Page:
Just because you test one time doesn’t mean you are done testing forever. You should make a point to reassess and retest your plan at least annually, so you can always have confidence it will work.

What will your communication look like?

Remember that your team’s normal communications might be knocked down by whatever disaster you are facing. Phones and the internet could make you unable to communicate like you normally would. Give thought to whether you will need press releases, public statements, and how you will communicate within your own team.

You need to have a plan to communicate both internally and externally. How will you talk to your team and employees? And, how will you communicate any public statements or press releases? Factor communication into your business continuity strategy, so this will all run smoothly if you need to rely on it when a crisis strikes.

How will you keep your employees safe?

While this plan and strategy is about your business, any good business owner knows that his business is only as strong as his team of employees. How will you help your team of employees navigate a stressful time? You could be looking at a situation where neighborhoods are devasted by fires or terrorism.

It’s a good idea to set aside a fund that you can use to help employees if their homes are destroyed. Plan ahead. Develop strategies that you can use to help your employees, and know which resources are available to help them. Set up hotlines so they can reach FEMA or the Red Cross, depending on what the exact emergency is that you are facing.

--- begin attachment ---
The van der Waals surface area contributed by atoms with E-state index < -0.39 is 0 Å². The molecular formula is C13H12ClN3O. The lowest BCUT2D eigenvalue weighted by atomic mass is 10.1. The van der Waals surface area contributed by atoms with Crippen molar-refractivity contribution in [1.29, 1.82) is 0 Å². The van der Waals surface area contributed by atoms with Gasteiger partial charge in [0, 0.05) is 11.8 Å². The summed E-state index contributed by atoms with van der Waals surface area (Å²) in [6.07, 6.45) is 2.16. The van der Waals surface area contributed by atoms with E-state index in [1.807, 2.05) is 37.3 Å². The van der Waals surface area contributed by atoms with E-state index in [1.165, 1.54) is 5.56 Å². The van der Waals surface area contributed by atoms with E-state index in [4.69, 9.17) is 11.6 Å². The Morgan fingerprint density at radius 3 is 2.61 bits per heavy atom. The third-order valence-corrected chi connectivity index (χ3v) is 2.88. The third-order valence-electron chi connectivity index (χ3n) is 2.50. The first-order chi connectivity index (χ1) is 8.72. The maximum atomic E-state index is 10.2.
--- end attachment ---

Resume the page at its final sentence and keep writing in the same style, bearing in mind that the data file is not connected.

Keeping your Business Running

Now that your employees are safe, what’s the plan to keep your business running? If the physical location of your offices has been impacted, you will need a remote work plan. Now is as good a time as any to make sure your business can be conducted remotely. Plan ahead so your employees have the means and abilities to work even if they can’t physically get to the office. Public transportation might be down. If you are in a big city, this can be catastrophic to your employees’ability to get to the office. Don’t let that sink your businesses. Build into your business continuity strategy a way for your employees to stay connected to each other and to your business even if they can’t get to the office.

Data Center Continuity

The last component of your business continuity strategy is making sure that your data center is always fully functional. To accomplish this, you are going to want to always have more than one data center up and running. If one is knocked offline for whatever reason, you want it to be a seamless transition for your employees to switch over to a different option.

What’s Next?

It can be a little overwhelming to think about all this disaster preparation. Reach out and connect with OnPar today! We offer no-obligation business continuity consultations, and we will offer answers to all your questions! Contact us today and see how OnPar can help you create a great business strategy! You’re not in this alone, and we have helped a lot of companies get started on their plans for business continuity.